Volvo CE goes electric in Asia

Exemplifying its innovations for the near future, Volvo Construction Equipment (Volvo CE) is introducing two new electric customer pilot excavators at bauma China – the 5.5-t EC55 Electric and the 22-t EC230 Electric – which will shortly go for testing by real customers in China. These electric excavators are powered by lithium ion batteries and can work a full day with a high-power lunch-hour charge.

According to Volvo CE, this is the first time the company has developed electric customer pilot machines for China. These excavators are not commercially available yet, but during this research phase Volvo CE aims to mature them quickly so that they can be commercialised as soon as possible.

The EC55 Electric has been developed in China with locally sourced components for the needs of Chinese customers, using a common electromobility and charging platform. The EC230 Electric, meanwhile, has been designed at Volvo facilities in Changwon, South Korea to suit a broader Asian customer base.

Although the two excavators differ in size, they will both deliver the same performance as their diesel-powered counterparts, if not better, with the added benefits of zero emissions, low noise, and low total cost of ownership, said Volvo CE. The energy running costs for the EC55 Electric are expected to be 50% lower than for its conventional diesel-powered counterpart the EC55D, while the EC230 Electric is expected to achieve a 60-70% reduction compared to the diesel-powered EC220E.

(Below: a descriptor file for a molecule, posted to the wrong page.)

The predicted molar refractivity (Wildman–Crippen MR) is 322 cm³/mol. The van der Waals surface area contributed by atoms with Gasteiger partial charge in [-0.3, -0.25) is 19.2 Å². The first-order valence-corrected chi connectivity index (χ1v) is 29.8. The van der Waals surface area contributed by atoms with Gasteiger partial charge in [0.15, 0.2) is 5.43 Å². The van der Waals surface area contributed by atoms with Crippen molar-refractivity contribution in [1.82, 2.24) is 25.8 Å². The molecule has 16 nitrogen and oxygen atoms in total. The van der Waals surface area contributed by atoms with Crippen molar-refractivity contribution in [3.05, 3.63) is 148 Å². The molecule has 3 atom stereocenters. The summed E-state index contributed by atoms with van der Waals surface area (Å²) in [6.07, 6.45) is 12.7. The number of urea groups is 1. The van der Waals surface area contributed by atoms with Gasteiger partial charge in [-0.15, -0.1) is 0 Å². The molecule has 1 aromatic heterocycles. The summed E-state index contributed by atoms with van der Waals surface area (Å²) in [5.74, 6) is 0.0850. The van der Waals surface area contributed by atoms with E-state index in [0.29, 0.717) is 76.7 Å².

“China is the largest electromobility market globally and a leading producer of electromobility components, which provides the demand and means to manufacture a machine locally. In addition, China has an industrial strategy to decrease dependence on diesel and so the electromobility market is expected to move quicker. These factors make China the perfect place to test our new machines and gain valuable customer feedback,” said Mats Sköldberg, head of technology at Volvo CE China.

Electric wheeled excavator prototype

Volvo CE is also presenting the 14-t EX03 electric wheeled excavator prototype, which is earlier on its development phase than the EC55 Electric and EC230 Electric customer pilots. The EX03 offers the same low noise, zero emissions, energy efficiency and simple maintenance, but includes several groundbreaking safety features.

When driving on public highways, a real-time video stream from the front of the excavator will allow vehicles behind to clearly see ahead. When working, a text-based safety screen will alert job site staff to left/right movement and reversing. A communication live stream will also enable the operator to make eye contact with pedestrians and other works to help minimise misunderstandings and increase safety. While still in the concept stage, Volvo CE is exploring the possibility of eventually trialling a similar version of the EX03 in customer pilots.

The ‘electric’ future of quarrying

In addition, Volvo CE is displaying a miniature Volvo Electric Site model - the company’s vision for the future of quarrying, which is designed to achieve zero emissions, zero accidents, zero unplanned stops and 10 times greater efficiency. Although Volvo Electric Site is not a commercial offer, it could serve as a model for rethinking production operations to run on green, sustainable power, while increasing safety and efficiency. Indeed, its application is not limited to quarries.

The Volvo Electric Site system consists of four HX02 autonomous, battery-electric load carriers, one LX01 electric-hybrid wheel loader prototype, and one EX01 70-t dual-powered, cable-connected excavator prototype.

“At Volvo CE, we believe in a sustainable future and through our innovation and research in connectivity, automation and electromobility, we are doing our best to build the world we want to live in. By showing these key innovations, we prove that we are well equipped to be the leading partner for developing China’s future and a company able to provide solutions for the massive government investment in urban development,” concluded Mr Sköldberg.